During the month of August our church community will be journeying through John Chapter Six and Pau’s letter to the Ephesians. Our new series is called ‘Bread of Heaven’. In reading these ancient texts, one thing becomes very clear, the unity of the Body of Christ has always been a major emphasis in the teaching of the church. The word ‘unity’, however, does not suggest some sort of singularity. Far from it. The early church communities were made up of a very diverse group of people – with different cultural/ethnic backgrounds, social status and religious understanding. In fact, we will discover that the early church was held together by their ‘Unity in Christ’, rather than any sense of ‘agreement’ or ‘similarity’ they might have enjoyed.
So – what does ‘unity in Christ’ actually mean?? Well, without jumping the gun too much, (you’ll have to come along to worship each Sunday through August to see this unpacked in detail!!) Unity in Christ is based on the idea that our communal identity is something that has been accomplished ‘in Christ’ – because of what Christ has already done. It is Christ’s calling and obedience, Christ’s love and witness, Christ’s reconciling death and resurrection that have conjoined us with God and one another. This is not something we can achieve on our own. And, indeed, we need to be careful not to stumble into the idea that somehow seeking agreement on particular ideas or actions is always necessarily a good thing anyway!! In my experience, respectful conversations around conflicting ideas present us with opportunities to learn and grow as a community of faith.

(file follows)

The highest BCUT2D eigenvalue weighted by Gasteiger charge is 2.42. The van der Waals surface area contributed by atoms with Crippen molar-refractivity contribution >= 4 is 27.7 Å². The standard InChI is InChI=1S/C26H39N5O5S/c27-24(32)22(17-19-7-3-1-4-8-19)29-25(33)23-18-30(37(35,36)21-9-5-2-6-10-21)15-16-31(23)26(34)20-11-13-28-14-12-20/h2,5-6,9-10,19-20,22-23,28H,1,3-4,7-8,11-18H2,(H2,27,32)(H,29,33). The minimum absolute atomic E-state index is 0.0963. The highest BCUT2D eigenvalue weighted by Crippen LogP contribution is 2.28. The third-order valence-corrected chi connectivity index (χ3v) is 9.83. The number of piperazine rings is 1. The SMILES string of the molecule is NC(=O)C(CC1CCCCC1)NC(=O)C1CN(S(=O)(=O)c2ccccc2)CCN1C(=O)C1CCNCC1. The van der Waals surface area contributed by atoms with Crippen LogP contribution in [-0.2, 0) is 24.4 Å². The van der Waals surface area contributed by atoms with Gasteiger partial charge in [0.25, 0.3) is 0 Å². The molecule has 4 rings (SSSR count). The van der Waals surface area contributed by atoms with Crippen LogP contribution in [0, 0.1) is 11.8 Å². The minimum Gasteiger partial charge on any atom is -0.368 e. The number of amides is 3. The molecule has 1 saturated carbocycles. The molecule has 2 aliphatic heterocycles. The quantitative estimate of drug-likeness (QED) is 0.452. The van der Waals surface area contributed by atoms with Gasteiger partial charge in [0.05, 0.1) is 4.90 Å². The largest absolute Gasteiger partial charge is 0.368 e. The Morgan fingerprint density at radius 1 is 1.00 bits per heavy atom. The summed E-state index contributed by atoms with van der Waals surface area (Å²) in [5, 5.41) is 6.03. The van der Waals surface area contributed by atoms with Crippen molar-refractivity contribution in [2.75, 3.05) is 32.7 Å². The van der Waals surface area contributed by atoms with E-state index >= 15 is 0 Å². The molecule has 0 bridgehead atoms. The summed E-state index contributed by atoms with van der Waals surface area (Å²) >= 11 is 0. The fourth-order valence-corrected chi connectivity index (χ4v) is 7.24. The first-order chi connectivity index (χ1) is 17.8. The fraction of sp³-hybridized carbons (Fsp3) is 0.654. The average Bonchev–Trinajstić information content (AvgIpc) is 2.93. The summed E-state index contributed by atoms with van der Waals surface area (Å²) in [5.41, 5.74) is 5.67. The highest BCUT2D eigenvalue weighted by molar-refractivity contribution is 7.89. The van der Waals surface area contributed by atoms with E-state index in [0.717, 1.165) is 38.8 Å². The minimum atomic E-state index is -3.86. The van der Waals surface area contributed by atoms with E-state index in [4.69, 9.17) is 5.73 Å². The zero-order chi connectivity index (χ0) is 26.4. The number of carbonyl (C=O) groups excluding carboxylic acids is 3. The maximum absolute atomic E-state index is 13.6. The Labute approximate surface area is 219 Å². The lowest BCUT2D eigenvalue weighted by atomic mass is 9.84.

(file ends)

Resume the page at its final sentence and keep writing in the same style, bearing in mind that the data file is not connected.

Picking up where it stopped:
But, of course, there is still much we can do. Even though we may have very different ideas about God, the church, and the world – we are called to be unified in the way we act towards one another. Christ’s unifying commandment to us all is ‘to love one another as I have loved you’ (John 13:34). We may need to discern together as a community what this looks like from time to time – but with the Holy Spirit as our guide, the way ahead must be one paved with kindness and grace, courage and faithfulness. Or as the Apostle Paul writes in his letter to the church in Ephesus:
I therefore, the prisoner in the Lord, beg you to lead a life worthy of the calling to which you have been called, with all humility and gentleness, with patience, bearing with one another in love, making every effort to maintain the unity of the Spirit in the bond of peace. (Eph 4:1-3)
During our ‘Bread of Heaven’ series, we will discover that, as diverse as we are, it is the same hunger for the Kingdom of God, for justice and righteousness, for healing and hope, that brings us to Christ’s table. And it is as we gather before the table of the Lord, in communion with one another and with God, feasting on the broken bread that is Christ’s body, and drinking from the cup of His love poured out for us, that we truly become the Body of Christ.